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Publication numberUS2948651 A
Publication typeGrant
Publication dateAug 9, 1960
Filing dateFeb 24, 1956
Priority dateFeb 24, 1956
Publication numberUS 2948651 A, US 2948651A, US-A-2948651, US2948651 A, US2948651A
InventorsHarry O Waag
Original AssigneeGen Motors Corp
Export CitationBiBTeX, EndNote, RefMan
External Links: USPTO, USPTO Assignment, Espacenet
Plastic article and method of producing same
US 2948651 A
Abstract  available in
Previous page
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Claims  available in
Description  (OCR text may contain errors)

Aug. 9, 1960 H. o. WAAG 2,948,651

PLASTIC ARTICLE AND METHOD OF PRODUCING SAME Filed Feb. 24, 1956 a a a I y Q I ms AfTOlRNEY PLASTIC ARTICLE AND METHOD OF PRODUCING SAME Harry 0. Waag, Dayton, Ohio, assignor to General Motors Corporation, Detroit, Mich., a corporation of Delaware Filed Feb. 24, 1956, Ser.'No. 567,548

2 Claims. Cl. 154-110 This invention relates to laminated articles and more particularly to laminated articles composed of-aplurality of layers of synthetic resin or the like.

In the manufacture of cushions, automobile crash pads and the like, a suitably resilient or impact absorbing mass of material may be formed from, for example, a foamable mixture of polyisocyanate and a polyester, and molded to a desired shape. Desirably a decorative and protective layer of material such as a vinyl resin is attached to the mass on one or more sides thereof as an outer layer..

One method of forming an article of the type described involves coating portions of a mold cavity with a.viny1 plastisol which-corresponds to the portion of thefoamed mass which it is desired to cover with a vinyl layer, heating the mold to cause the vinyl resin to fuse into a selfsustaining layer and thereafter pouring the foamable mixture into the mold cavity over the vinyl layer. .The basic shortcoming of an article made in this manner is that the foamed material does not adhere'adequately'to the vinyl layer. Further to secure a-desired flexibility a preferred embodiment of the present invention is clearly shown.

In the drawings:

Figure 1 is a mold member having the cavity thereof coated with a vinyl plastisol.

Figure 2 shows a flock layer spread over the vinyl plastisol coating of Figure 1. V

Figure 3 shows an isocyanate-modified resin foamed and molded over the flock layer of Figure 2.

Figure 4 is an impact absorbing article made in accordance with the present invention having a portion thereof broken away. I,

a Figure 5 is an enlarged view taken along lines 5-5 of Figure 4 showing the laminated structure of the present invention in somewhat exaggerated detail. e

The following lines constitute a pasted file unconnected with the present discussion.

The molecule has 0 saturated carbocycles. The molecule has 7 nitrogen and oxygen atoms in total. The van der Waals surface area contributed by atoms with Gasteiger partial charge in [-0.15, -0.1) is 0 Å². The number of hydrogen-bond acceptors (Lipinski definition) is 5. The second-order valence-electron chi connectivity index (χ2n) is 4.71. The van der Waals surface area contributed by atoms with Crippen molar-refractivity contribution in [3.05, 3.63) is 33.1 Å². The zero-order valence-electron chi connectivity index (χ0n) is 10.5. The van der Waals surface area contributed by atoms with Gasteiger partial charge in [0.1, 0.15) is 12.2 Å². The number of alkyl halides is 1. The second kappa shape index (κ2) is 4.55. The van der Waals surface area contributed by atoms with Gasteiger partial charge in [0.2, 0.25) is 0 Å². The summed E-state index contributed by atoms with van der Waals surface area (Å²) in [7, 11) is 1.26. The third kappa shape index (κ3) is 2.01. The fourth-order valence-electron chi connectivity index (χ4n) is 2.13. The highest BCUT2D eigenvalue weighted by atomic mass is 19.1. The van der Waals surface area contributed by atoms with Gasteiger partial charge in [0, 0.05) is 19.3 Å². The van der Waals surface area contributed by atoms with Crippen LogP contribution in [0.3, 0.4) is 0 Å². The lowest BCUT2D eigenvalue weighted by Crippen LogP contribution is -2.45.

To illustrate the present invention a resilient or impact absorbing article such as a crash pad for use in automobiles and thelike ispreferably made ,of a foamedisocyanate-modified polyester mass molded in suitable dimensions to which is secured a suitable vinyl resinouter layer to provide the-article with an attractive appearance when installed and a surface which is resistant to moisture, dirt and the like and further which has a high degree of flexibility and is pleasing to the touch. r

In carrying out the invention a mold is provided as shown in Figure 1 which is designated by numeral 10 and 7 thickness such as a vinyl plastisol.

' plastisol is meant a vinyl resin such as a'vinyl'chloride of the surface of the resilient article, it isnecessary that v a the vinyl layer be relatively thin which results in a relatively transparent layer through which the'pores of-the foamed mass may be seen to present a somewhat unsightly appearance.

It is accordingly an object of this invention to provide a method for effectively securing together separate layers of resin material. g

It is another object of this invention toprovide a laminated article composed of segmentally formed resin layers which has a layer of relatively short fibers or flock interposed between the resin layers under conditions wherein portions of the flock particles are imbedded in an adjacent side of each of the resin layers.

A further object of this invention is to provide a resilient or impact absorbing article which includes .a mass of foamed impact absorbing resin material having a relatively thin flexible synthetic resin outer layer over at least a portion thereof and which further has a layer of relatively short fibers or flock interposed between the foamed mass and the coating layer so that portions of the indi- I vidual flock particles are imbedded in with the outer layer and the foamed mass whereby the outer layer and foamed mass are effectively secured together and the outer layer is relatively soft and resilient to the touch and presents an attractive appearance.